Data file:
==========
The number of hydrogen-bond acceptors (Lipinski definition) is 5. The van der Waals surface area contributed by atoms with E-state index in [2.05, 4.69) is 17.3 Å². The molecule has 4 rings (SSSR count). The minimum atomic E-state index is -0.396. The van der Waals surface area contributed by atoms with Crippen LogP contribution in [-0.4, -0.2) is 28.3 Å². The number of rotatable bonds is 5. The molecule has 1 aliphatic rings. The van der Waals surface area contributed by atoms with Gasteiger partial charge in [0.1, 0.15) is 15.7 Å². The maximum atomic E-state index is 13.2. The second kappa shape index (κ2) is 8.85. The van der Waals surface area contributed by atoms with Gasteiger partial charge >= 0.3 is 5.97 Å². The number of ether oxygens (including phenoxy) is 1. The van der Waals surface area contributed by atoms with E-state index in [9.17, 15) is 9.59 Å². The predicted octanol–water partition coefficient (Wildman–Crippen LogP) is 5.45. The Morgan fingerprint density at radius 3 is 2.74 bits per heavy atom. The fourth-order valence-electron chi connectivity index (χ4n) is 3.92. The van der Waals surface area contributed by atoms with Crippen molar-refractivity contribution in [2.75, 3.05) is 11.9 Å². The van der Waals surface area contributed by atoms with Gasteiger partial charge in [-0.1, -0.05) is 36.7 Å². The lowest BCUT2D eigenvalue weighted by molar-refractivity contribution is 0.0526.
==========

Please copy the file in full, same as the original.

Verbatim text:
The number of hydrogen-bond acceptors (Lipinski definition) is 5. The van der Waals surface area contributed by atoms with E-state index in [2.05, 4.69) is 17.3 Å². The molecule has 4 rings (SSSR count). The minimum atomic E-state index is -0.396. The van der Waals surface area contributed by atoms with Crippen LogP contribution in [-0.4, -0.2) is 28.3 Å². The number of rotatable bonds is 5. The molecule has 1 aliphatic rings. The van der Waals surface area contributed by atoms with Gasteiger partial charge in [0.1, 0.15) is 15.7 Å². The maximum atomic E-state index is 13.2. The second kappa shape index (κ2) is 8.85. The van der Waals surface area contributed by atoms with Gasteiger partial charge >= 0.3 is 5.97 Å². The number of ether oxygens (including phenoxy) is 1. The van der Waals surface area contributed by atoms with E-state index in [9.17, 15) is 9.59 Å². The predicted octanol–water partition coefficient (Wildman–Crippen LogP) is 5.45. The Morgan fingerprint density at radius 3 is 2.74 bits per heavy atom. The fourth-order valence-electron chi connectivity index (χ4n) is 3.92. The van der Waals surface area contributed by atoms with Crippen molar-refractivity contribution in [2.75, 3.05) is 11.9 Å². The van der Waals surface area contributed by atoms with Gasteiger partial charge in [-0.1, -0.05) is 36.7 Å². The lowest BCUT2D eigenvalue weighted by molar-refractivity contribution is 0.0526.